The U.S. Supreme Court, in ruling in favor of Mark Janus’ free speech rights to withhold a $45 monthly payment to the union at his Illinois government workplace, struck a blow for free labor markets.
In doing so, it also advanced the cause of free riders.
“Free riders” is an economists’ term for a particular kind of market failure. In economic terms, free riders take advantage of a public good but refuse to contribute to it.
People who game the property tax system and don’t pay their fair share are free riders. So are people who picnic in a public park but don’t clean up after themselves, knowing city workers will do so. The economists have a dramatic term for such behavior: “the tragedy of the commons.”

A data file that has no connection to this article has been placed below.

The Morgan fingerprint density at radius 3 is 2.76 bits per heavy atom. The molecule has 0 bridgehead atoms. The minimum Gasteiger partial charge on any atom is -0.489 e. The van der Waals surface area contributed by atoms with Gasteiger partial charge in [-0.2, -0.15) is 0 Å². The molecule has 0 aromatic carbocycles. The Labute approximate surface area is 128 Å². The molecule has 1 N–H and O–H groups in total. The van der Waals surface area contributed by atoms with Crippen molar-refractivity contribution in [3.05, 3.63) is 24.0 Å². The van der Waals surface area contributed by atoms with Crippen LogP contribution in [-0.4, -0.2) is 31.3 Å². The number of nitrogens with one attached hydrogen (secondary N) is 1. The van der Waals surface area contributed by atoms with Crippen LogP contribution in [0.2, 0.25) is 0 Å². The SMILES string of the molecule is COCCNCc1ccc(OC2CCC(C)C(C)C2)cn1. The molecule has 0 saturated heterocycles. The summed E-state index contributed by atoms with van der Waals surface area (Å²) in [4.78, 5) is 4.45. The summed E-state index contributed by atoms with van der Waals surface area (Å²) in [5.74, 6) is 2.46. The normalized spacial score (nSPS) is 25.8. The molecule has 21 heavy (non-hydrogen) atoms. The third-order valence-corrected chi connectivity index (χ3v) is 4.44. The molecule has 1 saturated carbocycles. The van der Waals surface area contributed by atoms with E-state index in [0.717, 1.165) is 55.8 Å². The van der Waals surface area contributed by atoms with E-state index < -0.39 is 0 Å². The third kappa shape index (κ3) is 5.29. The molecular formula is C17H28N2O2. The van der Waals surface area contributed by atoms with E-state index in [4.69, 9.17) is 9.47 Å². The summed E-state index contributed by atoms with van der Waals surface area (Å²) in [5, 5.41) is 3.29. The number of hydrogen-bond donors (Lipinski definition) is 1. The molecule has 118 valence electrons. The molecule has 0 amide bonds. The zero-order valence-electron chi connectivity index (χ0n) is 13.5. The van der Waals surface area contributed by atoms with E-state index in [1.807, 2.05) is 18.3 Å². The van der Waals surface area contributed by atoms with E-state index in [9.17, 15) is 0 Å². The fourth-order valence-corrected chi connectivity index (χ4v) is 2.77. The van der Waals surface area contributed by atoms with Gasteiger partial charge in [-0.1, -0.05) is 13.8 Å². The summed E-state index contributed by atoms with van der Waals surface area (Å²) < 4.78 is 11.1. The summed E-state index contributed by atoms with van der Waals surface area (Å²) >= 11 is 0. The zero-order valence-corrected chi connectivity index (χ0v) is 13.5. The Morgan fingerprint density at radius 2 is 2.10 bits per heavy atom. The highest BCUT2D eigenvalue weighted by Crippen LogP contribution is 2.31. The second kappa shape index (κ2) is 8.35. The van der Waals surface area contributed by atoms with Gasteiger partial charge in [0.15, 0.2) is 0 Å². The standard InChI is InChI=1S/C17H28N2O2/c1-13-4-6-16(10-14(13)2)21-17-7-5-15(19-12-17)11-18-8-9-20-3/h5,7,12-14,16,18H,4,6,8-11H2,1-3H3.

Economists see “free rider” as a neutral description of rational, self-interested market behavior, but it’s usually taken as an insult. No one wants to be called a free rider. That’s because the rest of the people — those who contribute money, time or effort to the public good — tend to resent the ones who refuse to pitch in.